Early retirement is simply the process of retiring before the standard retirement age and often refers to retirements that start decades before the typical age. An early retirement aims to provide the maximum free time during our best years of life. After all, what is the point of saving bucket-loads of money for retirement only to be too old and frail to use it properly?
My aim in life is to rapidly save enough money to allow me to permanently retire from paid employment. This is not to say that I won’t continue to work after I reach the point of financial independence, just that I won’t have to.
The process for doing this is to drastically reduce expenditure so that you can save a large percentage of your salary (50% or more) for your early retirement. The very basic steps are:
- Live on 25% of your salary
- Invest the 75%
- Reach the point at which passive investment income exceeds expenses and
- Retire early!
They are the steps and they are easy to articulate and difficult to argue with, but incredibly challenging to implement well.
Let’s start with common objections at this stage:
- I can’t live on 25% of my wage! I have debts and a family!
No one said this was easy otherwise everyone would be doing it!
Early retirement won’t happen unless it’s an extremely high priority and you are willing to make sacrifices. For me, there is nothing more important that being able to spend my very limited time on earth in the manner that pleases me most, rather than being locked in a cubicle for all of my most productive adult years.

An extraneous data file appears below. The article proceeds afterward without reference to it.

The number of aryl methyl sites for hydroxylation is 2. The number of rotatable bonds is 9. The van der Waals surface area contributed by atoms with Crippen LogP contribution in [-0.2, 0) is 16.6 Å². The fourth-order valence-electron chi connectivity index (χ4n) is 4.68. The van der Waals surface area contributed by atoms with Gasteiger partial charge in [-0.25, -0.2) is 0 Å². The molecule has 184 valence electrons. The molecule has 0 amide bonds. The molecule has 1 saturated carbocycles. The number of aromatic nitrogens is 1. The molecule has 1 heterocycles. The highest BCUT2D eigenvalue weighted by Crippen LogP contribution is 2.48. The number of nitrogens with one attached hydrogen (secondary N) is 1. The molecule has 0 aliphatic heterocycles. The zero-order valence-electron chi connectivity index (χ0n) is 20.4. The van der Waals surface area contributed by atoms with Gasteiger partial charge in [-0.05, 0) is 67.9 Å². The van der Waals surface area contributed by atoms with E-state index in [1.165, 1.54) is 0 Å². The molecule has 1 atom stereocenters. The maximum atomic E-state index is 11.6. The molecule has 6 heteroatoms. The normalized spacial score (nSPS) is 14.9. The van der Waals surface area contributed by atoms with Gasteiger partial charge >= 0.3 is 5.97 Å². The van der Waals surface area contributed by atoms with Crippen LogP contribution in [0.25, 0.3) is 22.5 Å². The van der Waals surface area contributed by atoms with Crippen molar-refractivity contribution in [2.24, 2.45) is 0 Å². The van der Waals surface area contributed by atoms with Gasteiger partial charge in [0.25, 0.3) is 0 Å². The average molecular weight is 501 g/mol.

A typical family budget spends almost everything they earn. But it doesn’t have to be this way. The typical family budget is full of expenses that really don’t need to be made. For us it was constantly buying lunch at work – I have been able to find a saving of $44,000 over ten years by bringing my lunch to work every day.
It might require a move closer to work, the selling of a second car, and some major sacrifices, but when me and my partner sat down and made the decision to retire early so we could travel and enjoy life to its fullest, these sacrifices seemed extremely easy.
For ever expensive hobby or pass time there is a free one waiting to be discovered.
- I don’t know anything about investing
There are several passive and low-cost investment vehicles these days like index funds which don’t attempt to beat the market by paying expensive managers, but simply track the share market.
Several studies have suggested that it’s increasingly difficult to beat the market regularly, much less pick a manager who will regularly provide you with above average returns, and even less likely again to find one whose fees don’t eat away any of the gains made.
- What would I do all day if I didn’t have to work?
You don’t have to stop working just because you can retire! You could do all manner of things that are made impossible by beingchained to a desk all day:
- Charity work
- Running for local office
- Write without financial pressure
- Complete a marathon
- Advocate for a disadvantaged group
- Become completely self-sufficient